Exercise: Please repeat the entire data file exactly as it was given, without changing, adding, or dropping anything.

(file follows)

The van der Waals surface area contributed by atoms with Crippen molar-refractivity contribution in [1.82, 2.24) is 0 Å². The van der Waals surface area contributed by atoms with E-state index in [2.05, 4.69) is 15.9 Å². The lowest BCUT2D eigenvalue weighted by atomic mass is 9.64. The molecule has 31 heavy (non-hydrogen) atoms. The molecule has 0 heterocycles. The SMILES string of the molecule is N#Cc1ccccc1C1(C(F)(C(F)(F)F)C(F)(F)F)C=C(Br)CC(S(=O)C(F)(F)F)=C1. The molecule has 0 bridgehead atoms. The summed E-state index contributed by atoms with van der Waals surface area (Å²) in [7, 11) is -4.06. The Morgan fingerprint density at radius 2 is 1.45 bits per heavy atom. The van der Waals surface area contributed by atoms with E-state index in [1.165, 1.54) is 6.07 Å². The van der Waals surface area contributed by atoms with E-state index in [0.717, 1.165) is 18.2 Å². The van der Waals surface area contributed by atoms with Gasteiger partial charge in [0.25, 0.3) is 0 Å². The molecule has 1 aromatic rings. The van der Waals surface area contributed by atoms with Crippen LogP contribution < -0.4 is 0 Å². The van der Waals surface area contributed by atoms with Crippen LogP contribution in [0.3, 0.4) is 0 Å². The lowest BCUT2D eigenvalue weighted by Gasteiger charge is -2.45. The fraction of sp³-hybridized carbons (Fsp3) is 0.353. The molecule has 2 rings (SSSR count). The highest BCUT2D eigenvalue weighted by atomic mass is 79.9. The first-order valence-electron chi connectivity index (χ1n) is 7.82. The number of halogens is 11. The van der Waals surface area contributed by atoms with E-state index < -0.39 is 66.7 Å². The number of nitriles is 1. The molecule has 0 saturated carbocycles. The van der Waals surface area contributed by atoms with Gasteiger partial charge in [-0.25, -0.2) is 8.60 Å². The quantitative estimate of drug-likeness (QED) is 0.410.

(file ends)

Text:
The van der Waals surface area contributed by atoms with Crippen molar-refractivity contribution in [1.82, 2.24) is 0 Å². The van der Waals surface area contributed by atoms with E-state index in [2.05, 4.69) is 15.9 Å². The lowest BCUT2D eigenvalue weighted by atomic mass is 9.64. The molecule has 31 heavy (non-hydrogen) atoms. The molecule has 0 heterocycles. The SMILES string of the molecule is N#Cc1ccccc1C1(C(F)(C(F)(F)F)C(F)(F)F)C=C(Br)CC(S(=O)C(F)(F)F)=C1. The molecule has 0 bridgehead atoms. The summed E-state index contributed by atoms with van der Waals surface area (Å²) in [7, 11) is -4.06. The Morgan fingerprint density at radius 2 is 1.45 bits per heavy atom. The van der Waals surface area contributed by atoms with E-state index in [1.165, 1.54) is 6.07 Å². The van der Waals surface area contributed by atoms with E-state index in [0.717, 1.165) is 18.2 Å². The van der Waals surface area contributed by atoms with Gasteiger partial charge in [0.25, 0.3) is 0 Å². The molecule has 1 aromatic rings. The van der Waals surface area contributed by atoms with Crippen LogP contribution < -0.4 is 0 Å². The van der Waals surface area contributed by atoms with Crippen LogP contribution in [0.3, 0.4) is 0 Å². The lowest BCUT2D eigenvalue weighted by Gasteiger charge is -2.45. The fraction of sp³-hybridized carbons (Fsp3) is 0.353. The molecule has 2 rings (SSSR count). The highest BCUT2D eigenvalue weighted by atomic mass is 79.9. The first-order valence-electron chi connectivity index (χ1n) is 7.82. The number of halogens is 11. The van der Waals surface area contributed by atoms with E-state index < -0.39 is 66.7 Å². The number of nitriles is 1. The molecule has 0 saturated carbocycles. The van der Waals surface area contributed by atoms with Gasteiger partial charge in [-0.25, -0.2) is 8.60 Å². The quantitative estimate of drug-likeness (QED) is 0.410.